Monday, September 28, 2009

Breeding Leopard Geckos is Relatively Easy!

The first step in breeding leopard geckos is education. You need to learn as much as possible about this species before you'll be prepared to properly care for these fascinating lizards, including breeding. It's not that hard to breed them as long as you know the facts about these animals.

If you have both male and female geckos, you'll be able to breed them. You shouldn't house these geckos together all of the time though, since this can cause stress to the female and lead to health issues. Housing two males or two females together can also be a problem. Geckos tend to be territorial and will often fight to the death - not exactly what you had in mind.

Until your geckos are at least six months old it can be nearly impossible to distinguish them by gender, since baby geckos look the same regardless of whether they are male or female. You can't (and shouldn't try to guess based on head size alone).

A surefire way to establish the gender of your geckos is to look at the base of their tail where the vent is located. Look for a v-shaped arrangement of femoral pores. In female leopard geckos, these pores will appear to be significantly fainter than they are on a male leopard gecko. The males of the species can also be distinguished by the two hemipenal bulges present just underneath the vent.

Your leopard geckos have to be about a year old before they're mature enough to begin breeding. Make sure that the female gecko especially is in excellent health and is not underweight before you attempt to breed your geckos. You probably won't actually see your geckos mating, but the telltale bite marks on the female will let you know that things have gone successfully. Keep your mating pair housed together for a couple of days to a week to make sure that they have a chance to mate.

The female will begin to gain weight as the eggs develop; she'll lay her eggs in four to six weeks after mating. The first time your female leopard gecko lays eggs, the clutch will probably be small; one, perhaps two eggs. More mature geckos may lay as many as ten, though one is more typical the first time around.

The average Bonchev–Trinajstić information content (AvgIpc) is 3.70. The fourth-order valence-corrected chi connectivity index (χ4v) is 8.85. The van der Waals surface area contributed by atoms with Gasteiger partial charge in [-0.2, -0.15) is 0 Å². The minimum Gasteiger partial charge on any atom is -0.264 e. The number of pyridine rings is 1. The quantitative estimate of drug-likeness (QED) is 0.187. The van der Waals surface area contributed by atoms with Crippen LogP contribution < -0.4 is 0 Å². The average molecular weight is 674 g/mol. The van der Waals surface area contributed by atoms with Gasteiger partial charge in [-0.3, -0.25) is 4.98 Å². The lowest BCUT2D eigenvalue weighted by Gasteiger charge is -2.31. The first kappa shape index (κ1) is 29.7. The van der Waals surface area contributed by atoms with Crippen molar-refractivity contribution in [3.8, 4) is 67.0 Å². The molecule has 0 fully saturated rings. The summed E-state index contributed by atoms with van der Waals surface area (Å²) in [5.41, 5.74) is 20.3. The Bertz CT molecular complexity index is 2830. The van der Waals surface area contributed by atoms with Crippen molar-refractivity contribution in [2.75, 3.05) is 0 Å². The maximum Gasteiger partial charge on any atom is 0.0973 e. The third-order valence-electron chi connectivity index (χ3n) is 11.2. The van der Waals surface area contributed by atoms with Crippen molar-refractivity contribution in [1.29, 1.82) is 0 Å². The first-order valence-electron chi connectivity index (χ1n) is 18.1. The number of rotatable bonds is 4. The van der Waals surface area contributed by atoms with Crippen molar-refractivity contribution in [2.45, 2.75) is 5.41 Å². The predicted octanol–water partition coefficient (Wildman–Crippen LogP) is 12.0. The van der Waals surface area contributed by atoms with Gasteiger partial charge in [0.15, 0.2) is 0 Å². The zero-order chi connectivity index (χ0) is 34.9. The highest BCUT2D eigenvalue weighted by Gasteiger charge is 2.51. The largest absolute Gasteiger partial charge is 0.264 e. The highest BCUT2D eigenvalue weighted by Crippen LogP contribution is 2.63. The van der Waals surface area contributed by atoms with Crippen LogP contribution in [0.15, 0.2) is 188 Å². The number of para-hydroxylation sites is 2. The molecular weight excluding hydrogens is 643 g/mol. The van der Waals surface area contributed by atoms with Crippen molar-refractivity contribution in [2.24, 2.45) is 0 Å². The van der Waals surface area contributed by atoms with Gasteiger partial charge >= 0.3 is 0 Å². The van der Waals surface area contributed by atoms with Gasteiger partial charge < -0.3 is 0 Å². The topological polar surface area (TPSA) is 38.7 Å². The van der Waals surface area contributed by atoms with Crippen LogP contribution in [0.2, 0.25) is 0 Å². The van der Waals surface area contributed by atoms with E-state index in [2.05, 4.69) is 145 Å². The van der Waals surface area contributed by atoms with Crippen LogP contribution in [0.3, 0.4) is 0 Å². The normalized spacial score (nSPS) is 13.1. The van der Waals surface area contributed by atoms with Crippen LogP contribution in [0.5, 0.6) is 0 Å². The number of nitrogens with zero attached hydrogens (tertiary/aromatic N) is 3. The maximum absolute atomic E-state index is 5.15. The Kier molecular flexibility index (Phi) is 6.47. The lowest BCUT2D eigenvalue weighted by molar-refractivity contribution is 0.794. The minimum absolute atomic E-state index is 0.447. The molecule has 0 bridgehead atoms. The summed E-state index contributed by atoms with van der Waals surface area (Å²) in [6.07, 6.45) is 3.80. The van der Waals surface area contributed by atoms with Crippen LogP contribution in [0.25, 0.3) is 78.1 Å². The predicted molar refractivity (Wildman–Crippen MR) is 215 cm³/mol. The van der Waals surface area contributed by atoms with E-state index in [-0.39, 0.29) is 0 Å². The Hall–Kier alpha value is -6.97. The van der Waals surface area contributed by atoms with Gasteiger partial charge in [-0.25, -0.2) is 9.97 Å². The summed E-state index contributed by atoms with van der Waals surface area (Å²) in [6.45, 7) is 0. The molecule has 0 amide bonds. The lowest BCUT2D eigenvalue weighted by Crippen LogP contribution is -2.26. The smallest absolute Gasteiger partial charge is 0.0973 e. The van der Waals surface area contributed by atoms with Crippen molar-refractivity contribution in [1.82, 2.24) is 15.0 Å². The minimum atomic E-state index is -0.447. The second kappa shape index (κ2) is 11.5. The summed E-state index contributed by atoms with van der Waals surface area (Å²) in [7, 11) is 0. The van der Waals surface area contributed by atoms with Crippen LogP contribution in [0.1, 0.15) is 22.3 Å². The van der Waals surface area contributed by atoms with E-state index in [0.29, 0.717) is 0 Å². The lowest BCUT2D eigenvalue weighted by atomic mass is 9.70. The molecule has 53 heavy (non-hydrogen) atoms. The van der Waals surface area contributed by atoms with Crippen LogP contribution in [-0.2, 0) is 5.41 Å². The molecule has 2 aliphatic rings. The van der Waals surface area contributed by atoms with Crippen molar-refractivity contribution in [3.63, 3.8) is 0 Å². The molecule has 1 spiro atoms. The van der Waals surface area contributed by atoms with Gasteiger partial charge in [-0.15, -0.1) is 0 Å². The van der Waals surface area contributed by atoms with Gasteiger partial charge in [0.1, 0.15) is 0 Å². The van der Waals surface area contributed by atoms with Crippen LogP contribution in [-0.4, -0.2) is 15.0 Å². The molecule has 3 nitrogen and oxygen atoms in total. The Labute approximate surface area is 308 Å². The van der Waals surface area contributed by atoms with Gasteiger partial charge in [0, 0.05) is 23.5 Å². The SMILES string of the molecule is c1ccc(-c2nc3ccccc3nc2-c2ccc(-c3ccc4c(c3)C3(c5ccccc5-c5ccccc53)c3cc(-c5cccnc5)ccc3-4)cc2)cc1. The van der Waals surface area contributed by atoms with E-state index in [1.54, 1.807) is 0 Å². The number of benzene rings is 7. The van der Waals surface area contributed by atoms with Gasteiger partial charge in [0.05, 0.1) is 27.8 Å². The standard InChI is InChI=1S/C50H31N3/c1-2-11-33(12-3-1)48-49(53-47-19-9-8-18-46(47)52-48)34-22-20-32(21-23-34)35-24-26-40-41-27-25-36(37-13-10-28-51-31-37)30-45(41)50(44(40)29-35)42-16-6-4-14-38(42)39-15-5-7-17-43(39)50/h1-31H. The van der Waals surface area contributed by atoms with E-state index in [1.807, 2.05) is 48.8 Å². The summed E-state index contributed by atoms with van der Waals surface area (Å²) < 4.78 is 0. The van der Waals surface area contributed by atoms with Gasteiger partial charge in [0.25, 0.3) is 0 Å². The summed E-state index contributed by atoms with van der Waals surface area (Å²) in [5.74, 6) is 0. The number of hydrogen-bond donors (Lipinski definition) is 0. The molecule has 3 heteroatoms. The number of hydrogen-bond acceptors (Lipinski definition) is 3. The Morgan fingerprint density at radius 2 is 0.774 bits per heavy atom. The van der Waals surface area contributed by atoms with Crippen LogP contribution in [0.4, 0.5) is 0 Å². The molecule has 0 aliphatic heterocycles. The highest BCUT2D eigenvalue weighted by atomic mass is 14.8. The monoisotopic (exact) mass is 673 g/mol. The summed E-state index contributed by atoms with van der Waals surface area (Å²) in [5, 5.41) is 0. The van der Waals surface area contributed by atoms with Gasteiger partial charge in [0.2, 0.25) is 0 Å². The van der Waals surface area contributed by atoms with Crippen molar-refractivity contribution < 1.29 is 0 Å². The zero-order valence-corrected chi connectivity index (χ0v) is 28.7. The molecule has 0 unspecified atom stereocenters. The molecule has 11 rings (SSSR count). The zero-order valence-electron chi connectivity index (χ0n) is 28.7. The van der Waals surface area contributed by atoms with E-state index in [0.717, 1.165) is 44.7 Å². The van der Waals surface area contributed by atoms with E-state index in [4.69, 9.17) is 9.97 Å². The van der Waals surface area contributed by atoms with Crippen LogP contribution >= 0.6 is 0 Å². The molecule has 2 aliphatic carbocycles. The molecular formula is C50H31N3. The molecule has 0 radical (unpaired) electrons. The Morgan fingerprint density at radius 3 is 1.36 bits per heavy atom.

You're going to need a laying box for your female to lay her eggs in. This should be a humid place where her eggs won't dehydrate while they develop. Place one to two inches of moist perlite or vermiculite in the laying box to keep the conditions humid enough to prevent the eggs from drying out. Watch to make sure that your female leopard gecko lays her eggs here - if she lays them elsewhere, they will likely dehydrate and be unviable. If you see eggs somewhere else and they are not yet dehydrated, you might be able to successfully incubate them.

An incubator is a must to keep the temperature constant while the baby geckos develop inside the eggs. An inconstant temperature can lead to developmental abnormalities, so make sure to keep the eggs at a constant warm temperature. The eggs will hatch in about forty to sixty days, depending on how warm the conditions are.

When you see the eggs start to appear swollen, your baby geckos are about to be born. In around a week, they'll start breaking through the shells using their tooth; this tooth is for this purpose alone and is lost shortly after birth. Keep watching the eggs and you may be lucky enough to see your newborn geckos emerge!

We are Leopard Gecko enthusiasts who were tired of finding incomplete information about our pet Geckos. We enlisted the help of some serious gecko enthusiasts,breeders,owners, and veterinarians who helped us compile information for people who just wanted to know how to take care of their Leopard Geckos knowledgeably and safely. Please visit our website to learn every thing you need to know.

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